For the last few months the EGU has been working towards both hosting a dinner debate in Brussels, Belgium, and publishing the Horizon 2020 Geoscience Survey Report which was based on a survey conducted within the geoscience community earlier this year. Both of these endeavours were undertaken together with the European Federation of Geologists (EFG) and had similar aims: to enhance collaboration between policymakers and scientists and to improve the geoscience community’s science-policy engagement.
Horizon 2020 Geoscience Survey Report – key findings
Earlier this year, the EGU together with the EFG, conducted the Horizon 2020 Geoscience Survey to collect feedback on areas of the EU’s Horizon 2020 research funding programme that the geoscience community felt should be continued or extended and those which could be improved upon in the upcoming EU research framework programme, Horizon Europe.
This survey was conducted during the 2018 EGU General Assembly and many of you may remember either completing it or seeing posters around the convention centre advertising the opportunity.
Does this look familiar? Advertisement for the Horizon 2020 Geoscience Survey
Due to its thematic diversity and its size, the geoscience community has a significant representation within European research programmes. The survey aimed to give researchers who have taken part in Horizon 2020, or who plan to take part in Horizon Europe, the opportunity to voice their opinion.
Although the survey asked a wide variety of questions, only those where clear results were found were included in the Horizon 2020 Geoscience Survey Report. However, all of the survey responses (quantitative and qualitative) can be seen online here. Qualitative responses supported by the quantitative answers and cited by numerous survey respondents were also included in the report and give insight into some of the answers from respondents.
The full report was publicly released during the Horizon Geoscience dinner debate (which is summarised below) along with a more condensed 2-page summary. Some of the key results that are outlined in detail in the report include:
1. Generally, survey respondents felt very positively about the impact that the Horizon 2020 Programme had on collaboration (both across EU countries and between scientific disciplines)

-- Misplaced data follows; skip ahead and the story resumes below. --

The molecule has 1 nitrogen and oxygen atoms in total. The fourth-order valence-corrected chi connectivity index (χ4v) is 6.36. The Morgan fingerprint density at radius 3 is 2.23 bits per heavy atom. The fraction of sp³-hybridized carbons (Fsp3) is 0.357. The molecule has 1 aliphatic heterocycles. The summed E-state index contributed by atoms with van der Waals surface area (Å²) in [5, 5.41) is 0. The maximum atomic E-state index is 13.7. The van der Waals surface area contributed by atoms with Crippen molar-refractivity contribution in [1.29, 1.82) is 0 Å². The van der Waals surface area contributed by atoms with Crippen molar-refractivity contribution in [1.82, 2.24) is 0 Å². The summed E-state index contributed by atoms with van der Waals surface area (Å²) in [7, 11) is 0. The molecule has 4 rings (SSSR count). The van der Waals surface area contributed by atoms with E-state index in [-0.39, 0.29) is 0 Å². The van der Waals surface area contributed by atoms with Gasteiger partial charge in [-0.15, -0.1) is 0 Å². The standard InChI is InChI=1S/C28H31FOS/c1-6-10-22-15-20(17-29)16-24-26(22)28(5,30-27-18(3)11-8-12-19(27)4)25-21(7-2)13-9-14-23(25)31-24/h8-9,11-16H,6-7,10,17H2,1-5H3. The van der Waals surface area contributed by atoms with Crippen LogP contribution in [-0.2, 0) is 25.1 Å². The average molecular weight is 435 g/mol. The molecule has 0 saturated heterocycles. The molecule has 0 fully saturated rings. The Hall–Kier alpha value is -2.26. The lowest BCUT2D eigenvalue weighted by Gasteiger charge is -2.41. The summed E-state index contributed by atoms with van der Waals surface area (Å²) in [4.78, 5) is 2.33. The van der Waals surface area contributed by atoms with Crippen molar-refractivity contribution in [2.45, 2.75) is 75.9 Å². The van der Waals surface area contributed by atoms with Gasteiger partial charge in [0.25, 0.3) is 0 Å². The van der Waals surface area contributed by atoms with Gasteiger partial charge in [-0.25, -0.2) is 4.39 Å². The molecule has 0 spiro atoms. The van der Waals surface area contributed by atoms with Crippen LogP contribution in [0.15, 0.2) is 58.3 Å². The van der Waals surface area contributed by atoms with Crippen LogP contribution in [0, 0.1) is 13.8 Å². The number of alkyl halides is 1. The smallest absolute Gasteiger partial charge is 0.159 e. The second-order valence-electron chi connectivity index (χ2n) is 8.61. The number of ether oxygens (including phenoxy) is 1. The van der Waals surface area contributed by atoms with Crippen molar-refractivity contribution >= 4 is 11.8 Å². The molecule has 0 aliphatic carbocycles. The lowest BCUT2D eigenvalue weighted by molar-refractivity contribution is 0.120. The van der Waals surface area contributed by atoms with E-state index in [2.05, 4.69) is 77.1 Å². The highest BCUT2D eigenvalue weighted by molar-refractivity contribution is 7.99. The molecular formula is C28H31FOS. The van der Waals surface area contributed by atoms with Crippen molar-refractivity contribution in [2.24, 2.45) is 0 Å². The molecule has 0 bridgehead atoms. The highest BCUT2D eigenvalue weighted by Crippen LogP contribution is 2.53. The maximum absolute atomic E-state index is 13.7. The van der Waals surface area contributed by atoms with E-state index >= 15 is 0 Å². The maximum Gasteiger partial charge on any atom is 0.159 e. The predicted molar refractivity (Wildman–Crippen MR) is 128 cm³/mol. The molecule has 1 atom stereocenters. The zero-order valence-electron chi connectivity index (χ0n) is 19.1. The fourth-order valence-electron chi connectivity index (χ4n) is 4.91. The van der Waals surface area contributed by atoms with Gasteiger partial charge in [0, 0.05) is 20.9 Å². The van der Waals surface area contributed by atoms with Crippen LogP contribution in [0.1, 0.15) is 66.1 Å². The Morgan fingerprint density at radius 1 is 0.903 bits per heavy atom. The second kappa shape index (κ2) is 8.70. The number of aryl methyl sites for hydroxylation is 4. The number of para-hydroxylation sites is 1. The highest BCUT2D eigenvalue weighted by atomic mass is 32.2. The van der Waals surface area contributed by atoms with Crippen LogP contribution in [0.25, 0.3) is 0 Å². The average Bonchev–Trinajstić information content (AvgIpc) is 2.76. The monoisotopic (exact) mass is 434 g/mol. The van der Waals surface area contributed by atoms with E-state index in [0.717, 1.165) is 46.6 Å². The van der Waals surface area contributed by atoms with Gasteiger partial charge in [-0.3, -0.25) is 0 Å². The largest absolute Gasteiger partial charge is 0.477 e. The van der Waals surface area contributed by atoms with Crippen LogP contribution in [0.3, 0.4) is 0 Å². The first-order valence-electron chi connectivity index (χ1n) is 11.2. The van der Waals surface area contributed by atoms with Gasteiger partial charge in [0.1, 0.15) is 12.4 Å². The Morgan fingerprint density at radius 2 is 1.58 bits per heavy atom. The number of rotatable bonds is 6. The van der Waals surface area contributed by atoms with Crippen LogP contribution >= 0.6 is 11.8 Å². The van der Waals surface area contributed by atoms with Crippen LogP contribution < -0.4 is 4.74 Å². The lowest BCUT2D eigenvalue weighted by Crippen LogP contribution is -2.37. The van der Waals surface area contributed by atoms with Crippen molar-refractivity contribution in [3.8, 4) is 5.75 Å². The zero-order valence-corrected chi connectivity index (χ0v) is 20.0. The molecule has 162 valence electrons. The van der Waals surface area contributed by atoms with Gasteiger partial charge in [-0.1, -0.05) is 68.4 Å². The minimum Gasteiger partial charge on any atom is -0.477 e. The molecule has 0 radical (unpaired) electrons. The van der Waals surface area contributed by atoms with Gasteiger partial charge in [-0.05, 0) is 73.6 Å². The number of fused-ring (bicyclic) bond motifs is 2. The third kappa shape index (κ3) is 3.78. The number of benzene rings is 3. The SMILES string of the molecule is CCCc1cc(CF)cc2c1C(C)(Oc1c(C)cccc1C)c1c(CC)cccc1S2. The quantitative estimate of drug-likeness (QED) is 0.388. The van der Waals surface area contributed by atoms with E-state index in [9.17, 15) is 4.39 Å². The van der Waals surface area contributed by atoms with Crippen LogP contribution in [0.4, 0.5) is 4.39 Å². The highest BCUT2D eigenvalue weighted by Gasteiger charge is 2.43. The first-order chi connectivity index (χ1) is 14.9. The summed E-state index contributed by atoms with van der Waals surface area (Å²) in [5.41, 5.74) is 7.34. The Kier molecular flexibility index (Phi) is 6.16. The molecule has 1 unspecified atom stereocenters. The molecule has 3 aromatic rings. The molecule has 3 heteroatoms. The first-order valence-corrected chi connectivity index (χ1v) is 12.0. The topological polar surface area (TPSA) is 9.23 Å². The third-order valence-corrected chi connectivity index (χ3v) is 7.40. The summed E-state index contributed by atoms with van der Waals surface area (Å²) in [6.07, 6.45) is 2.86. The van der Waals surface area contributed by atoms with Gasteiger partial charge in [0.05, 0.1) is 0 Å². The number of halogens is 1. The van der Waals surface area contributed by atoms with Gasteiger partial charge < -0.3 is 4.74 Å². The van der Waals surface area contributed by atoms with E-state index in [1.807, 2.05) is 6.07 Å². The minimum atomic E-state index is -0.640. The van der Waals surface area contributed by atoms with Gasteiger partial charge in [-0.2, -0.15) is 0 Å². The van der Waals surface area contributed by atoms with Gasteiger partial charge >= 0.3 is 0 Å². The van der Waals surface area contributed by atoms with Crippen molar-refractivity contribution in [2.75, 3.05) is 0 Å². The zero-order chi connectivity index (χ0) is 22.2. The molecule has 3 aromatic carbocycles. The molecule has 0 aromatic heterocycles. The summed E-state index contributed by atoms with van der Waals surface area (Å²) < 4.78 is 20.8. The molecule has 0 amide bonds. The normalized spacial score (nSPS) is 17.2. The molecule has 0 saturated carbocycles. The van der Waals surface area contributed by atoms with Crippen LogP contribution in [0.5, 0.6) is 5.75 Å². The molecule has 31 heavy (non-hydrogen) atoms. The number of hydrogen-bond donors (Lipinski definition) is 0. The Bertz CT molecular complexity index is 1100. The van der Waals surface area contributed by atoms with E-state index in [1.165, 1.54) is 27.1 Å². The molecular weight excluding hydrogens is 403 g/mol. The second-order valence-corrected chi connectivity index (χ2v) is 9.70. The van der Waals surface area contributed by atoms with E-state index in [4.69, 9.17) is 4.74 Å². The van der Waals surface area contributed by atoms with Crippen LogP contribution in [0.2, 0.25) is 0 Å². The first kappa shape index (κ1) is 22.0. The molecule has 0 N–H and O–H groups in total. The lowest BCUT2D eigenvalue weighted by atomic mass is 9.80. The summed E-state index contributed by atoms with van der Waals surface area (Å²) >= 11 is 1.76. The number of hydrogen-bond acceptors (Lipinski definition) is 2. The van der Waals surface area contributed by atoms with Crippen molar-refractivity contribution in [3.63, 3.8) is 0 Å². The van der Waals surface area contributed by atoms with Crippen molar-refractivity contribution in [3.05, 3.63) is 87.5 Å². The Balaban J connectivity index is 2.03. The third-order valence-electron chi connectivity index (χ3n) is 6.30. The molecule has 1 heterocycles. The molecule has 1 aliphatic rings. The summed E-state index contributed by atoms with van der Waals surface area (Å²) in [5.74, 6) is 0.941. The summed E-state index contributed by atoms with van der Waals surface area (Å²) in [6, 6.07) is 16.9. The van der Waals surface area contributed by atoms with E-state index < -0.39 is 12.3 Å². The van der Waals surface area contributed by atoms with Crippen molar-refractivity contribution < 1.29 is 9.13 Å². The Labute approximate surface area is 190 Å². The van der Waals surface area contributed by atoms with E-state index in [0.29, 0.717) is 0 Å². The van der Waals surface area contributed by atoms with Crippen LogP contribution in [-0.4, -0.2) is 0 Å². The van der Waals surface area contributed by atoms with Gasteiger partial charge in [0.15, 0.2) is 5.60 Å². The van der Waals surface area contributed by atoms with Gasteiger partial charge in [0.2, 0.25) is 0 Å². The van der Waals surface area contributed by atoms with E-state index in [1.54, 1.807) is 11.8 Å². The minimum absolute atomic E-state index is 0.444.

2. Despite many areas within the geosciences being used by the private sector, survey respondents generally felt that Horizon 2020 had only been moderately successful in generating private sector investment within the geosciences. 48% of respondents believed that the programme was somewhat generating private sector investment, but only 6% thought it was generating it to a large extent.
3. 24% of respondents thought that the distribution of projects between applied and fundamental research was not fair at all.
For more details on these results and others, please read the full Horizon 2020 Geoscience Survey Report.
Horizon Geoscience: overcoming societal challenges, creating change
The Horizon Geoscience dinner debate was held on the evening of September 26 in Brussels. Co-organised by the EFG, the event included a mix of scientists, industry leaders and policymakers from a range of different areas within the Commission.
Panel members during the Horizon Geoscience dinner debate. From Left to right: Jonathan Bamber, John Ludden Lieve Weirinck, Jean-Eric Paquet and Vitor Correia
The evening was opened by both the EGU President Jonathan Bamber and the EFG President Vitor Correia. As EGU’s policy officer, I presented some of the key results from the Horizon Geoscience Survey, after which Iain Stewart set the scene for the evening.
One of the highlights of the evening was the high-level panel session which gave the evening’s participant’s the opportunity to hear from respected representatives from the EU Parliament, EU Commission, and geoscience community, namely:
- Lieve Wierinck, Belgian Member of the European Parliament,
- Jean-Eric Paquet, Director-General at the European Commission’s DG for Research & Innovation
- John Ludden, British Geological Survey Chief Executive
The round-table discussions that were held during dinner also sparked a lively debate and highlighted things that need to be addressed to tackle societal challenges
Some of the key things that were mentioned during these round-table discussions included the importance of increasing public trust in both science and policymaking, the need for greater dialogue between the sectors, and the need to integrate early career scientists within industry, academia and policy.
For an extensive summary of the dinner debate please see the EGU news item, EGU and EFG establish dialogue with policy makers on how the geosciences can help overcome Europe’s major societal challenges.
If you have any questions regarding the report of the Horizon Geoscience dinner debate, please don’t hesitate to get in touch via email@example.com.